Background: Self-rated health (SRH) is an indicator of health status—a determinant of health-promoting behaviors and a predictor of morbidity/mortality. Little is known about the association between SRH and ideal cardiovascular health (CVH), as measured by the AHA Life's Simple 7 (LS7) metrics, or whether the relationship between SRH and CVH differs by race/ethnicity. Hypothesis: Favorable SRH is associated with better CVH. Methods: We conducted a cross-sectional analysis of 6457 men and women (4 race/ethnicities) who participated in the Multi-Ethnic Study of Atherosclerosis. SRH was measured on a 5-point Likert scale (excellent, very good, good, fair, and poor). CVH was assessed using the LS7 metrics, each scored from 0 to 2, with a total score of 0 to 14. Scores of 0 to 8 indicate inadequate, 9 to 10, average, and 11 to 14, optimal CVH. ORs and 95% CIs were calculated for associations between SRH and CVH scores using multinomial logistic regression, adjusted for age, sex, race/ethnicity, education, income, marital status, health insurance, and chronic diseases. Results: Mean age of participants was 62 ± 10 years; 53% were female. Odds of ideal CVH increased as SRH improved. Compared with poor–fair SRH, adjusted ORs and 95% CIs for optimal CVH by SRH status were excellent, 4.9 (3.4–7.0); very good, 2.2 (1.6–3.1); and good, 1.5 (1.1–2.1). Results were similar by race/ethnicity, sex, and age groups. Conclusions: More favorable SRH was associated with better CVH, irrespective of sex, race/ethnicity, or age. Further research could explore whether optimization of SRH predicts CVH.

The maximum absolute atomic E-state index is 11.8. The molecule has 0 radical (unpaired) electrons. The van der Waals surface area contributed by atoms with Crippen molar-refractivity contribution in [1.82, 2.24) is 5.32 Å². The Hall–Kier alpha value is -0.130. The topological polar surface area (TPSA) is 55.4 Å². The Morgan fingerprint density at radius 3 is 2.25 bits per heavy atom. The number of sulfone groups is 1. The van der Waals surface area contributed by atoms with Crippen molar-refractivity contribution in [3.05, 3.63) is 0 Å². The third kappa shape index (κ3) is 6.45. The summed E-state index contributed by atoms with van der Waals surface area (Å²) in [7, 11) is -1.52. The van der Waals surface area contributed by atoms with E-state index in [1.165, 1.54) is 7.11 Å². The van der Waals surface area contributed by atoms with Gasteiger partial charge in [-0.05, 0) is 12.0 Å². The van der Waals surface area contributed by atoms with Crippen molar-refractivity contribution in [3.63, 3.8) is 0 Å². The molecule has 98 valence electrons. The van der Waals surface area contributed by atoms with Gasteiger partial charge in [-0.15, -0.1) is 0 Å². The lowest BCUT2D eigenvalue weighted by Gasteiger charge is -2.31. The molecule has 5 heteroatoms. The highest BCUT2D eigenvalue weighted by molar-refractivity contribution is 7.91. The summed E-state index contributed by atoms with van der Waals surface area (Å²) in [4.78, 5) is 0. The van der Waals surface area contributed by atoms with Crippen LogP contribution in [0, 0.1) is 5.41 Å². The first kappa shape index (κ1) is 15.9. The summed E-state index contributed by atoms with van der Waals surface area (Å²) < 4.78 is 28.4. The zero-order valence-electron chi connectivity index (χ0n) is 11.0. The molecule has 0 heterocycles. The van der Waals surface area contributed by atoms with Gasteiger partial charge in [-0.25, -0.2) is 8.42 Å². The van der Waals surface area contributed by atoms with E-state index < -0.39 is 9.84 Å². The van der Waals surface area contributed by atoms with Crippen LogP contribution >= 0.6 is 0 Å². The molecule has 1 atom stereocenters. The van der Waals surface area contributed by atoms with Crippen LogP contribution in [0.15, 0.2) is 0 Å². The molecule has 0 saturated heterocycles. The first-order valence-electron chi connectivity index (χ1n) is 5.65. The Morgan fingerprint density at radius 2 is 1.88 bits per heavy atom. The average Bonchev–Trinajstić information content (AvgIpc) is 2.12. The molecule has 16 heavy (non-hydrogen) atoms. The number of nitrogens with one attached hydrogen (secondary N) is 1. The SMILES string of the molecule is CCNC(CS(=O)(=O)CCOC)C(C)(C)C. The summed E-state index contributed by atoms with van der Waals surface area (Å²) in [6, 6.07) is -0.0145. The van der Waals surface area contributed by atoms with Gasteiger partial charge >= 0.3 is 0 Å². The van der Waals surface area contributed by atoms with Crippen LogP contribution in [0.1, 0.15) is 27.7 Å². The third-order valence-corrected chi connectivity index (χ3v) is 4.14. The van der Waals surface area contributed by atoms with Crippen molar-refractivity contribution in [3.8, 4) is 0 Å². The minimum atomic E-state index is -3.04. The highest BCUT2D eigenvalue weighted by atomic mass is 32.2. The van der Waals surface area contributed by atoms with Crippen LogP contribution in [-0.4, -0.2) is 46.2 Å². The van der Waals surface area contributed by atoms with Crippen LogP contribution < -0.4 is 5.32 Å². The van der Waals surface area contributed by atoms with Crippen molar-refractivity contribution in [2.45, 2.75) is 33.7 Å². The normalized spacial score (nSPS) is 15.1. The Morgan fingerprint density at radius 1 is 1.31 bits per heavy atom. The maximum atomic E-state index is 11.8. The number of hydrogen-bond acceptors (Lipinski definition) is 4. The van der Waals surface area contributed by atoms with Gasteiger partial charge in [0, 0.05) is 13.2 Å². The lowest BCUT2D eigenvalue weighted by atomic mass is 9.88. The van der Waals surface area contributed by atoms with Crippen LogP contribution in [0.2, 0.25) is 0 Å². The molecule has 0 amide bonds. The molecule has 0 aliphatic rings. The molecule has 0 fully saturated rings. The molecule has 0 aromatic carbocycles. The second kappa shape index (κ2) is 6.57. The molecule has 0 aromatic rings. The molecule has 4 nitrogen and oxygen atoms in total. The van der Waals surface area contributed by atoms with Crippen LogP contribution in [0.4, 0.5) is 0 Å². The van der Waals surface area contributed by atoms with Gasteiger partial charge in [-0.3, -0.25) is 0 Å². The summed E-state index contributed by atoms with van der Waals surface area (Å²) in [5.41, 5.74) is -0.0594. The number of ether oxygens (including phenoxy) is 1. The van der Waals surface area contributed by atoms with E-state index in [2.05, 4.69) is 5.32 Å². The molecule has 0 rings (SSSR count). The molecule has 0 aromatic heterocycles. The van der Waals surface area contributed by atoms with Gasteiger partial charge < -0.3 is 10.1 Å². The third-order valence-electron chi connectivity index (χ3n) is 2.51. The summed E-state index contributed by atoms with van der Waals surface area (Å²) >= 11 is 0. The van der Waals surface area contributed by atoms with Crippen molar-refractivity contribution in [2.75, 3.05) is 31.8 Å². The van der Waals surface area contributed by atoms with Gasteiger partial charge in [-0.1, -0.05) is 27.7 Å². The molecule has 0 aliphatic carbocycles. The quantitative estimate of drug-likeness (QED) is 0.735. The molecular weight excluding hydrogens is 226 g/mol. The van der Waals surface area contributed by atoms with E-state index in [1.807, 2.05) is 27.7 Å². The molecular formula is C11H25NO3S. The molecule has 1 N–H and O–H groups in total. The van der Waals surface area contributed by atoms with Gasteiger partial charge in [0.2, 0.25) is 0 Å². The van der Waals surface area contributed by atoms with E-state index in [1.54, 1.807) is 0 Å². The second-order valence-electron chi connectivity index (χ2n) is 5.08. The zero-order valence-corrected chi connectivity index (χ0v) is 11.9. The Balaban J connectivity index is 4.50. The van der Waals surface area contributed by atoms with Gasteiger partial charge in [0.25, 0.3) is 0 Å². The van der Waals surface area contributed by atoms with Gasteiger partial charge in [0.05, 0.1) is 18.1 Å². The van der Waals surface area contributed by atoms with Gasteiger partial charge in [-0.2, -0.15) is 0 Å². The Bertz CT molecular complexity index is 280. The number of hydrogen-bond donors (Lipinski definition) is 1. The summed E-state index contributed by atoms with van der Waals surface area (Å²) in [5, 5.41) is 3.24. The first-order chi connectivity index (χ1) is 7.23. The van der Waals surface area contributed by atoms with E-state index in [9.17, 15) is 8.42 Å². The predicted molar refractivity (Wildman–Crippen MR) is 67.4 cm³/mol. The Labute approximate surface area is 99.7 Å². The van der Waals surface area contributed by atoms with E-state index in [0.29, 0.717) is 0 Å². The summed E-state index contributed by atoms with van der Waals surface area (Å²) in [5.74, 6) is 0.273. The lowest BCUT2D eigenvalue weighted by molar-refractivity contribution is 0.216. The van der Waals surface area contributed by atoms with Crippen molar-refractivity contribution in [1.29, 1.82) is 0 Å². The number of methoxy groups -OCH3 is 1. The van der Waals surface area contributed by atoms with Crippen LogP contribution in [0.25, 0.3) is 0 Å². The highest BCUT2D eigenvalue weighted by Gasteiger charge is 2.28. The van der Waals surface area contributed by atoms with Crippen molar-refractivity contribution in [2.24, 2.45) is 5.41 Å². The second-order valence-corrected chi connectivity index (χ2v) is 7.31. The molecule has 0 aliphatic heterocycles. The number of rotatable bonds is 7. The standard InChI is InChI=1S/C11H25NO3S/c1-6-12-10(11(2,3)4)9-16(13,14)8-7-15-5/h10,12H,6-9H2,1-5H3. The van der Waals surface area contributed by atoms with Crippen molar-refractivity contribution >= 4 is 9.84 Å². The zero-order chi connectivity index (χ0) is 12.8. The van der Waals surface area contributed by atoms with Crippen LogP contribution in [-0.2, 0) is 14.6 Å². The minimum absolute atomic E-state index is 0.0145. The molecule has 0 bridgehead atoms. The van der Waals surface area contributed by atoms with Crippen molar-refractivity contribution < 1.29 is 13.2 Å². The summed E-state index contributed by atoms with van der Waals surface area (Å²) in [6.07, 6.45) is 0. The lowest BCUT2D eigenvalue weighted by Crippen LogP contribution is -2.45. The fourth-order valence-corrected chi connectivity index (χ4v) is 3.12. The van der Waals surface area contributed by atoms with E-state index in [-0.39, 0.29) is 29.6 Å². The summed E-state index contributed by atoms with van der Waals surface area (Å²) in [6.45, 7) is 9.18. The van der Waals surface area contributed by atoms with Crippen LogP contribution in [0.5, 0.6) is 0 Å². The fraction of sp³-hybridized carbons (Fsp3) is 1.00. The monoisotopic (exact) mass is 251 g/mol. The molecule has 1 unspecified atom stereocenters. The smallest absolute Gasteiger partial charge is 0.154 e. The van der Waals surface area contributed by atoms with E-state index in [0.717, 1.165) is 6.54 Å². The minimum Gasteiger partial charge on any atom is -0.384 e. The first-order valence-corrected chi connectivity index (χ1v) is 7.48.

- Ideal Cardiovascular Health Metrics
- Life's Simple 7
- Self-Rated Health
- Self-Reported Health
ASJC Scopus subject areas
- Cardiology and Cardiovascular Medicine